The History of the Bolo Tie

The History of the Bolo Tie

There are ties, and there are ties, and then there are bolo ties. We’ve all seen them; a length of thin lace-like or braided material , often clasped with a decorative or fanciful fastener. And, on some level, we have all been forced to respect them; for their casual disregard of convention, while still managing to project an air of dignity and confidence. They are of an iconic Western look, and deserve to be so. And for many men around the globe, that is exactly the point. The bolo tie is as casual as the bow tie is formal; the opposite end of the spectrum, completing the tie triumvirate.

But, as probably the newest addition to the tie family, where did it come from? When and from where did it saunter onto the men’s fashion scene? Did it evolve slowly from other forms of ties, or happen all at once in a flash of inspiration? The truth is that it’s a little of both, that the answers to the bolo tie’s origins are as varied as the types of slides you can sport on one. Some historians point back to the American pioneering traditions of the mid to late 1800’s. Trekking across the continent, many settler men would adopt the practice of wearing kerchiefs or modified ‘loop’ ties around their necks. Held together in the front by a clasp or slide, these ‘ties’ seem more of a practical nature than a fashion statement. Elsewhere, beyond the American west, Argentine cowboys were also sporting a similar version of the bolo tie; this time made from thin leather straps. But, the most concrete version of the ‘evolution’ theory for the bolo tie, seems to come from Albuquerque, New Mexico of the 1930’s, and a man called Manny Goodman. At the time, Manny owned a New Mexican Indian craft store called The Covered Wagon. And, as Goodman recalls, local Navajo, Hopi, and Zuni men who came into his store around this time, began clasping bandanas around their necks. These man would go further to define the fashion by using a shell, or a silver conch as a slide to adjust the fit. Though acknowledging that this anecdote was obviously influential to the bolo tie’s creation, some disagree that this was its origin. Bola Bill Kramer points to what he considers to be the authoritative version of the bolo tie creation theory. In 1978, he wrote a book called “Bola Tie: New Symbol of the American West”, where is tells the story of one Victor E. Cedarstaff. In the 1940’s, Victor was a resident of Arizona, and a silversmith by trade. So the story goes, Cedarstaff, and some buddies were chasing wild horses across the sparse desert one day. The hunt was fierce, and in the fray, Victor’s ornate silver bordered hatband slipped off, taking his hat along with it. Wheeling his horse around, and retrieving his hat, he slipped around his neck for safe keeping, and went about his business. Noticing Cedarstaff’s new ‘look’, his friends jokingly complimented him on his new tie. But, the idea stuck, and inspired by the incident, Cedarstaff decided to create his own line of ties made of braided strips of leather, and capped with silver tips to prevent fraying. Finished with the creating part, Victor dubbed his invention the bola tie after the ‘boleadoras’ cords worn by Argentine cowboys, and applied for a patent.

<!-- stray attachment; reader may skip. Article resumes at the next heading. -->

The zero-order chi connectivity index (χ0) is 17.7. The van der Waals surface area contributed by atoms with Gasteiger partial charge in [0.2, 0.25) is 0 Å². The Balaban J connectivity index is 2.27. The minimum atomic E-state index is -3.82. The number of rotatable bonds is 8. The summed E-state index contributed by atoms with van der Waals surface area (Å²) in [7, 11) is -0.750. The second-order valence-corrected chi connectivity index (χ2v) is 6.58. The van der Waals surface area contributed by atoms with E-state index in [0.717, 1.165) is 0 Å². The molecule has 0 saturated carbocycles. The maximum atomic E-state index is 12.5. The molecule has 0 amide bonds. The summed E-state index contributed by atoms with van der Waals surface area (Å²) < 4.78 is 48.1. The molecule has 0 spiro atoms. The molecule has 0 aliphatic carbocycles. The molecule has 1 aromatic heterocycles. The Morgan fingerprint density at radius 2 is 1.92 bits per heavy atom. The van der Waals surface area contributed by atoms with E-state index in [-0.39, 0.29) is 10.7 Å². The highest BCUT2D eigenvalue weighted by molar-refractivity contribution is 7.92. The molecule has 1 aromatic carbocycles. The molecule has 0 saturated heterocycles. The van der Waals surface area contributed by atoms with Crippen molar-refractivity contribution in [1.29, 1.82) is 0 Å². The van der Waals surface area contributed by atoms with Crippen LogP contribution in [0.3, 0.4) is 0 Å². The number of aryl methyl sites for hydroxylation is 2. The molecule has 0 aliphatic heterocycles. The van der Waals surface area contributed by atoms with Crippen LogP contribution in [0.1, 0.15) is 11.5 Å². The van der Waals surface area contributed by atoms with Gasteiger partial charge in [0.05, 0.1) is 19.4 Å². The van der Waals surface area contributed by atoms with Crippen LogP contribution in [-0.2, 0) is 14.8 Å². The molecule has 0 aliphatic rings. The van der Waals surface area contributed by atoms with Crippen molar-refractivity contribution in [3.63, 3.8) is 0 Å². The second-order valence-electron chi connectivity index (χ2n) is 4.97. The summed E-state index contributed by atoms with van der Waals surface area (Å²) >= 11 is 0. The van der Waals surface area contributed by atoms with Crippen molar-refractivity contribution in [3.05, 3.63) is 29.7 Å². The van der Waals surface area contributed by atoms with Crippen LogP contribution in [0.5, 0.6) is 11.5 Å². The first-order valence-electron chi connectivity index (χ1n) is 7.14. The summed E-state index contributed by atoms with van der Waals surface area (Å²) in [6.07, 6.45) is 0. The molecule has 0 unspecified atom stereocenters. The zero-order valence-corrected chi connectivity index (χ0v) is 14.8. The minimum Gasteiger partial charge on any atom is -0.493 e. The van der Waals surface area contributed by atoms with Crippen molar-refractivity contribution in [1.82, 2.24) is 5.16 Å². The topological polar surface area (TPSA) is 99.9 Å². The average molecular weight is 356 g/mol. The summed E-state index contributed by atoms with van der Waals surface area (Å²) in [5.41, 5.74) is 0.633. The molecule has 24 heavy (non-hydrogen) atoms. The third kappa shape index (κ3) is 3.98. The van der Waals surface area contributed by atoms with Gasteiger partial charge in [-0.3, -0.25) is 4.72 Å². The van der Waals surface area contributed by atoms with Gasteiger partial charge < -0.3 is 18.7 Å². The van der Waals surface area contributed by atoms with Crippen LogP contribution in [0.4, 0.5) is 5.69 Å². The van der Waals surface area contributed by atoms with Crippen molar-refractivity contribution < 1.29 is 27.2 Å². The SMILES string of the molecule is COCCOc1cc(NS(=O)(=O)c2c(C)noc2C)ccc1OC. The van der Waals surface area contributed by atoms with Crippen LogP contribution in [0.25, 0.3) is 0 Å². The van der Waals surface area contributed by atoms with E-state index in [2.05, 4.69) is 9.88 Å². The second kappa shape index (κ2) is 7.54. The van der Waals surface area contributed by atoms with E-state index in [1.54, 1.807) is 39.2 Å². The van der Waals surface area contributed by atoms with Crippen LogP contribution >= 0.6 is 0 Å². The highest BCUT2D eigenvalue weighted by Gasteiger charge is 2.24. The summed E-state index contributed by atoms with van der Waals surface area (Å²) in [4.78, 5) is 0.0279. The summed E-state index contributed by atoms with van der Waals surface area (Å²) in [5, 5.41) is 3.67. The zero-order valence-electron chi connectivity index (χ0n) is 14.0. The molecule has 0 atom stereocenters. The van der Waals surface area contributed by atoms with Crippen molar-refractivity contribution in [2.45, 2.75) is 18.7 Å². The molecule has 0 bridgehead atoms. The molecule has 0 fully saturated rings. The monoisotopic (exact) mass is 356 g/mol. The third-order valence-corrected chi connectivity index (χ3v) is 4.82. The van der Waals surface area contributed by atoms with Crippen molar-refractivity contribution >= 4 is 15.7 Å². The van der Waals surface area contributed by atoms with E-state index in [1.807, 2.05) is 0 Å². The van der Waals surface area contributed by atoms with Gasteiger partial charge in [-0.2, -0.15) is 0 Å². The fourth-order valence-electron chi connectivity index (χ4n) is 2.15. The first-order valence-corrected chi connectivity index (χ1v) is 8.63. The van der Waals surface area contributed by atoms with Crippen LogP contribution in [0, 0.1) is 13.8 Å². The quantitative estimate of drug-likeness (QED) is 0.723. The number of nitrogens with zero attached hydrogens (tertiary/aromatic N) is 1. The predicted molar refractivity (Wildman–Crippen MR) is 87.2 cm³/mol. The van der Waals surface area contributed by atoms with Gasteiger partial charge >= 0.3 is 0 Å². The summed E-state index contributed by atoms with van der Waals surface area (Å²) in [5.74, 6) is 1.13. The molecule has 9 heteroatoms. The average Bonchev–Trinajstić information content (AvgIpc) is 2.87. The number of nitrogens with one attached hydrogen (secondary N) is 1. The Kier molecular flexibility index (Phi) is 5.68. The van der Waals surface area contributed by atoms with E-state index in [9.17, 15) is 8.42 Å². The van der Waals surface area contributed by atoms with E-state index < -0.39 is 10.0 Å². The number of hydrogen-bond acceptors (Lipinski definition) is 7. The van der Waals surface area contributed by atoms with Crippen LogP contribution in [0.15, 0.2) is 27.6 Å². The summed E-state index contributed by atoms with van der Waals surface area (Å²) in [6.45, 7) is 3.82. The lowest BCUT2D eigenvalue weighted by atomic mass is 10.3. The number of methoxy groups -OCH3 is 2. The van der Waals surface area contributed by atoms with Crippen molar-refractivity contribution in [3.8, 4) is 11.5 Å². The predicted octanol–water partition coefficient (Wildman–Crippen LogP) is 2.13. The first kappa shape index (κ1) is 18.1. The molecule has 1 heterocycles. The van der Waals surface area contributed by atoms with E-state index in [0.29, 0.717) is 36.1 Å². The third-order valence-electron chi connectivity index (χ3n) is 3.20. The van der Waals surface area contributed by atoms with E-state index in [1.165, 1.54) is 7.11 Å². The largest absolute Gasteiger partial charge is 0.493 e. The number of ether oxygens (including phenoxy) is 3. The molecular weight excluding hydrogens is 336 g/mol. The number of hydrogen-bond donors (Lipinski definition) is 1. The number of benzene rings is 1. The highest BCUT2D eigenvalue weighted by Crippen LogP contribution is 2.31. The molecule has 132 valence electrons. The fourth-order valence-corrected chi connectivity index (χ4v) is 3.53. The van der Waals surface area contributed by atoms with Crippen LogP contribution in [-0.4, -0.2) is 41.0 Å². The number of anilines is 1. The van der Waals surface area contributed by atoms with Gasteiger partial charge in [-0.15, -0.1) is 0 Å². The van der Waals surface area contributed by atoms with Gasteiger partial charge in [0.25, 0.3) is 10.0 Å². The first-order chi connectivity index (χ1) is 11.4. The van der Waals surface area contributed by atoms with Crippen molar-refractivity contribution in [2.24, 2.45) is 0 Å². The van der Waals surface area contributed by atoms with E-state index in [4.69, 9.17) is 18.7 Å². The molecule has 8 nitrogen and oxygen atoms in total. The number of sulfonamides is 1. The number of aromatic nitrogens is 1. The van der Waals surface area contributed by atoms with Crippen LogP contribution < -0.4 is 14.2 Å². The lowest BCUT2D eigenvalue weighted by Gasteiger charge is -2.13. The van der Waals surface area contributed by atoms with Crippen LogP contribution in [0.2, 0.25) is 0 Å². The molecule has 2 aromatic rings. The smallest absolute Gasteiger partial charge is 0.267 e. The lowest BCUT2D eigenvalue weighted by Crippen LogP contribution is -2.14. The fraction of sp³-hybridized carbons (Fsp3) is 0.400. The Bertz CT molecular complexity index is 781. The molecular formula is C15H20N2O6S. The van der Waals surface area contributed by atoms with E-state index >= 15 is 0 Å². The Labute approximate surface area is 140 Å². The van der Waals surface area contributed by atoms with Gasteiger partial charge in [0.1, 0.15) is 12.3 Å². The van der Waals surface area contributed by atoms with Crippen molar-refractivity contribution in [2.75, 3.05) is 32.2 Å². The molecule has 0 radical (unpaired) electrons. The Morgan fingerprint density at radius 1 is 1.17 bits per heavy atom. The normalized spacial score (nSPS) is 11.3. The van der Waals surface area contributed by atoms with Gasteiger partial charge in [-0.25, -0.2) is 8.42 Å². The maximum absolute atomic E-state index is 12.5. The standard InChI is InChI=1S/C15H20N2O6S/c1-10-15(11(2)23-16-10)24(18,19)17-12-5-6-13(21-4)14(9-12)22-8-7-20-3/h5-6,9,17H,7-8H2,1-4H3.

Part of the reason there are so many stories of the bolo tie’s creation, is that there are so many different variations. The South Western United States lays claim to the Indian and western versions featuring regional stones and Native American silversmithing traditions. While, further south, Argentina takes credit for the use of three interwoven leather straps, and call it the ‘lariat’ tie. The British even have their own version called the ‘bootlace’ tie, which was popular with stylish ‘Teddy Boys’ during the 1950’s. About the only constant with the bolo tie, is that it must be worn beneath the shirt collar like a traditional tie. Other than that, it seems to be that the sky’s the limit as to how one may customize their own personal bolo tie look. But then, more than other tie, the bolo tie is less a fashion accessory, and more a statement of character.

Other Related Readings:
Types of Neckwear for Men
Ascots and Other Unusual Ties

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1 Comment

  1. In the 40s or 50s, my father traveled world wide. It bothered him that there were restaurants that would not admit men as customers unless they were wearing a tie which he found uncomfortable and detested. His solution: bolo tie. It was easy to have handy in his pocket and accepted as proper attire.

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